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Sheriff Gains New Insights on Public Safety at Summit

The Knoxville Journal-Express 

By Pat Finan

Sheriff Jason Sandholdt explored new ways to keep the public safe at a recent national summit. A key balance involves keeping the right people in prison while giving addicts a chance to recover and avoid crime, he said.

Sandholdt represented Iowa’s law enforcement community at the 50-State Summit on Public Safety held Nov. 13-14 in Washington, D.C. Teams of four state leaders from across the nation discussed better ways to use money and resources to prevent crime, he said.

“Would I rather have a heroin addict, who’s harming themselves, in prison for two years or would I rather add two years onto someone else’s sentence that’s getting out too early?” he asked. “For me as a sheriff, I want to get the addict the help they need. I would much rather get them into a program outside of prison that’s working, and then keep the person that robbed the old lady in prison longer.”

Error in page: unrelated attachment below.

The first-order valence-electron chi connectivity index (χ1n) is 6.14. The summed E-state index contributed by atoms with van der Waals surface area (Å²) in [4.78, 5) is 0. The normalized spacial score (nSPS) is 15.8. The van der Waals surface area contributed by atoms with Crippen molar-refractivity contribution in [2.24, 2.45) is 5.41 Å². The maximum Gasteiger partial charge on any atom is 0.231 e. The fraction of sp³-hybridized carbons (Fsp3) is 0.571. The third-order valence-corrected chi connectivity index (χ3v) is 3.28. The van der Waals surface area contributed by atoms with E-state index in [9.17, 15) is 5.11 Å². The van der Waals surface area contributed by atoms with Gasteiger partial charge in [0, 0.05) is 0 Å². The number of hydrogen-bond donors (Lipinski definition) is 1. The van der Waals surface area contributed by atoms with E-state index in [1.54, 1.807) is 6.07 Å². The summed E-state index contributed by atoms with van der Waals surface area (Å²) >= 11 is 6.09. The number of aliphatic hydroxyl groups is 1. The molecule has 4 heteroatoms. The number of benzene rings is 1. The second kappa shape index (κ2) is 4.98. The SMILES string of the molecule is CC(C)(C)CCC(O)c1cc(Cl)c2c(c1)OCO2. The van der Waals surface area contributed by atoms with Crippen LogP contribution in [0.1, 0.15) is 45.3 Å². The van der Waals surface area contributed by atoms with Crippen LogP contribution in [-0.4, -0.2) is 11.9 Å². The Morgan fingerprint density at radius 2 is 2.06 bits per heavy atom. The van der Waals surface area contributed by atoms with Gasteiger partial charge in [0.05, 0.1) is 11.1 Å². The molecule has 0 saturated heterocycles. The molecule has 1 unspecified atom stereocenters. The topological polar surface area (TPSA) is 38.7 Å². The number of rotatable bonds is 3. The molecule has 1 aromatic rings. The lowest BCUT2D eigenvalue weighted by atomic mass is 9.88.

Sandholdt explained that he’s not soft on crime. In fact, he is frustrated with sentencing guidelines that whittle 25-year terms down to four, he said. At the same time, addicts who are first-time offenders might be steered toward recovery and careers if given the right options, he said.

“It’s not just keeping people out of jail,” he said. “It’s keeping the right people in jail.”

The summit was coordinated and funded by the Justice Center, a project of the Council of State Governments. Each state team received a workbook of data specific to its state, then had plenty of time to share ideas with colleagues from elsewhere, Sandholdt said.

“It was really cool to see what works well in some states,” he said. “You had other states where it was like, ‘We tried this and it didn’t work, so don’t waste taxpayer money on this program.’”

Iowa, for example, has strong programs to teach prisoners skills to get jobs when they are released, Sandholdt said. This makes them less likely to return to crime and prison, he said, citing statistics that show re-arrest rates dropping dramatically if an ex-con stays out of trouble for a year.

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